Lead researcher, Dr Gemma Taylor from the University of Bath’s Addiction & Mental Health Group with the Department of Psychology explains: “Smoking is still the world’s leading cause of preventable illness and death. One in every two smokers will die because of their addiction unless they quit. Yet, whilst smoking rates have declined over recent decades for the general population, prevalence has not shifted to the same extent in people with mental health conditions who disproportionately suffer from smoking related mortality and morbidity and lower life expectancy.
“This study is about addressing this public health challenge to see whether assumptions about prescriptions could be challenged to give patients wishing to quit a better chance of success. Our results, in combination with results from clinical trials, suggest that doctors should rethink prescription practice in view of the benefits varenicline could bring to help those with mental health conditions stop smoking. Stopping smoking has clear physical health benefits, and there is growing evidence that stopping smoking is associated with better mental health too, benefits that could be as large as taking anti-depressants.”
The research team conducted the study using electronic medical records from 654 general practices in England from 2006-15 via the Clinical Practice Research Database.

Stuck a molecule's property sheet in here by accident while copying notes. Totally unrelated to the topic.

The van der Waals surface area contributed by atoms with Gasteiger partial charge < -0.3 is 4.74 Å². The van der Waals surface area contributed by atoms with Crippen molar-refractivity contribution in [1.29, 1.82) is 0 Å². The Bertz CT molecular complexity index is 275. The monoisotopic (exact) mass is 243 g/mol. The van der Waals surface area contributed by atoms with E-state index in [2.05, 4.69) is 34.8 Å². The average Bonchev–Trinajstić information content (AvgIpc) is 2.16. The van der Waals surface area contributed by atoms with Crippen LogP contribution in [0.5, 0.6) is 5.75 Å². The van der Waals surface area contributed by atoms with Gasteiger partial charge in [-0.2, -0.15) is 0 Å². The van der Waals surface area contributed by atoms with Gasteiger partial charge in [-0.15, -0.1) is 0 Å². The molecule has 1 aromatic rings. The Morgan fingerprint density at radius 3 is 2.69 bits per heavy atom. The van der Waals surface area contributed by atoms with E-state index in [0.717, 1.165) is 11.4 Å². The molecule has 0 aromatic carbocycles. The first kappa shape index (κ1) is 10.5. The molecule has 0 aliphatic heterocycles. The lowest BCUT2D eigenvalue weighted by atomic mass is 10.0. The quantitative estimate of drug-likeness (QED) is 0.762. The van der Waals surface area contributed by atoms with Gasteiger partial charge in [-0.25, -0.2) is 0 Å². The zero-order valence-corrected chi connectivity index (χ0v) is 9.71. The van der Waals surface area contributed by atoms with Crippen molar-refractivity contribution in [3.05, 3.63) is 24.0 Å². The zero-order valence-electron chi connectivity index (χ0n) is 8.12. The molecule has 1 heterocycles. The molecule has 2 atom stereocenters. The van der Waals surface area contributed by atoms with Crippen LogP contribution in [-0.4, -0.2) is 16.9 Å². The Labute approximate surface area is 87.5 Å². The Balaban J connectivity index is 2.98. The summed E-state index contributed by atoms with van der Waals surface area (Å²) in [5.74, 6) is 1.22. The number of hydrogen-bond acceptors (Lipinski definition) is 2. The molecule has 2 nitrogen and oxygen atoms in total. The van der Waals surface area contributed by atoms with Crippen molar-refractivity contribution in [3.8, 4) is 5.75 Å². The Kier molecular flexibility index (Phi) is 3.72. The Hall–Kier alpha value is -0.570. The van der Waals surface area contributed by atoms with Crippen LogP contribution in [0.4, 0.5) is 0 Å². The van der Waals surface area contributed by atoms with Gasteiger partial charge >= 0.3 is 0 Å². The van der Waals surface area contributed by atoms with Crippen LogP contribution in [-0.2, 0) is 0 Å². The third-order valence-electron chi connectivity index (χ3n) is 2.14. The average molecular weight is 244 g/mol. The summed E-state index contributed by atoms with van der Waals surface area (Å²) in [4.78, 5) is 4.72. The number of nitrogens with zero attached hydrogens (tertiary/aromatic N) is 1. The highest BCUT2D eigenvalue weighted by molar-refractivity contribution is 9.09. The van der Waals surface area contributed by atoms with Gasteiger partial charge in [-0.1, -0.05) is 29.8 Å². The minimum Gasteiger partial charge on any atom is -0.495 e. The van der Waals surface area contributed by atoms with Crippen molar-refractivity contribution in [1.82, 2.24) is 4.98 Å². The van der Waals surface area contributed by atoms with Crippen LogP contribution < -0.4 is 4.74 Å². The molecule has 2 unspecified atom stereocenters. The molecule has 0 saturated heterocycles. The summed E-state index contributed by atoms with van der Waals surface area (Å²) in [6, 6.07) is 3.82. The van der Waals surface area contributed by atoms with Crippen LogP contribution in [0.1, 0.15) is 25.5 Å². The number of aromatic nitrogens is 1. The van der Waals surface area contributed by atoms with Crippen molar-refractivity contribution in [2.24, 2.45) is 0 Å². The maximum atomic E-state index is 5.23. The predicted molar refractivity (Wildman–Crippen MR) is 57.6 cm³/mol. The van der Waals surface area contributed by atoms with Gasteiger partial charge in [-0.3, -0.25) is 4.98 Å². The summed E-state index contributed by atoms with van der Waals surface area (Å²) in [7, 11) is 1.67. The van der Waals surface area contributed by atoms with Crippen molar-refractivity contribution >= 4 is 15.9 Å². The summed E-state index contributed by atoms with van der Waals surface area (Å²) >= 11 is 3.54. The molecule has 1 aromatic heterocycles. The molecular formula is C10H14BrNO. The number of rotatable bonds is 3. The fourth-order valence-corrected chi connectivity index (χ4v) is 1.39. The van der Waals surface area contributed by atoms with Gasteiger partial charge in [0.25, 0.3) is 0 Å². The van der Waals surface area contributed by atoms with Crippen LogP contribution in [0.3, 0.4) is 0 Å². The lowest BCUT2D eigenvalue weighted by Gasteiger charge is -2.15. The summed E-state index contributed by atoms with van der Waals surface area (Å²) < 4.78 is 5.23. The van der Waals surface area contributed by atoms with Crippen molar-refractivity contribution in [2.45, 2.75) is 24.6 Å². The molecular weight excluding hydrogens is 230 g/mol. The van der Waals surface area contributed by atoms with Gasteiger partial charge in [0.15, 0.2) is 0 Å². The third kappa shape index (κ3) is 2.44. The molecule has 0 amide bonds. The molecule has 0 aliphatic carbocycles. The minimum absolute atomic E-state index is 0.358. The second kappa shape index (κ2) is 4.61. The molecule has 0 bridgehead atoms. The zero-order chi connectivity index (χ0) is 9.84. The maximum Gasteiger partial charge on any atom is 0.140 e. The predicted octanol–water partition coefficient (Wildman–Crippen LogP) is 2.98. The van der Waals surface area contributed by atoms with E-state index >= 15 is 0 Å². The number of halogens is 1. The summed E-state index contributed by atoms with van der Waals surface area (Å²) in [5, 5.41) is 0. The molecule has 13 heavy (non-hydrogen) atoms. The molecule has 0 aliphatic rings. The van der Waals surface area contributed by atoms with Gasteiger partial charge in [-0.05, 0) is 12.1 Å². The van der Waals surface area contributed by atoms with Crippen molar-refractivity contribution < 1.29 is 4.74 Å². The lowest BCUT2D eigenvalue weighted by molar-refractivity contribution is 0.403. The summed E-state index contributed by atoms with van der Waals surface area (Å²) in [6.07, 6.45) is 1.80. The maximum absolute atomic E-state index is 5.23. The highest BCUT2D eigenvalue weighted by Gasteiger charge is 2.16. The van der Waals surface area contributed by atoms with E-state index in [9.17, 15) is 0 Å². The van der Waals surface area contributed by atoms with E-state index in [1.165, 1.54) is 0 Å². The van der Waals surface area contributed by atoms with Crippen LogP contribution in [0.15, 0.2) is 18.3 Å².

Comparing patients’ success in quitting smoking using either NRT or varenicline, they focused on rates by which patients with mental health conditions gave up at three, six and nine month windows, as well at one, two and four years after first prescription.
The team also observed that across all patients, NRT and varenicline prescribing declined overtime. This could be because NHS Stop Smoking Services are being decommissioned from primary care.
Professor Ann McNeill, Professor of Tobacco Addiction, King’s College London and co-Chair of the Mental Health and Smoking Partnership said: “People with mental health conditions are more likely to smoke and smoke heavily than those without, and this contributes to them dying much earlier. Doctors should therefore be pulling out all the stops to help these smokers to quit, but this research involving nearly 200,000 smokers, shows that this is not happening.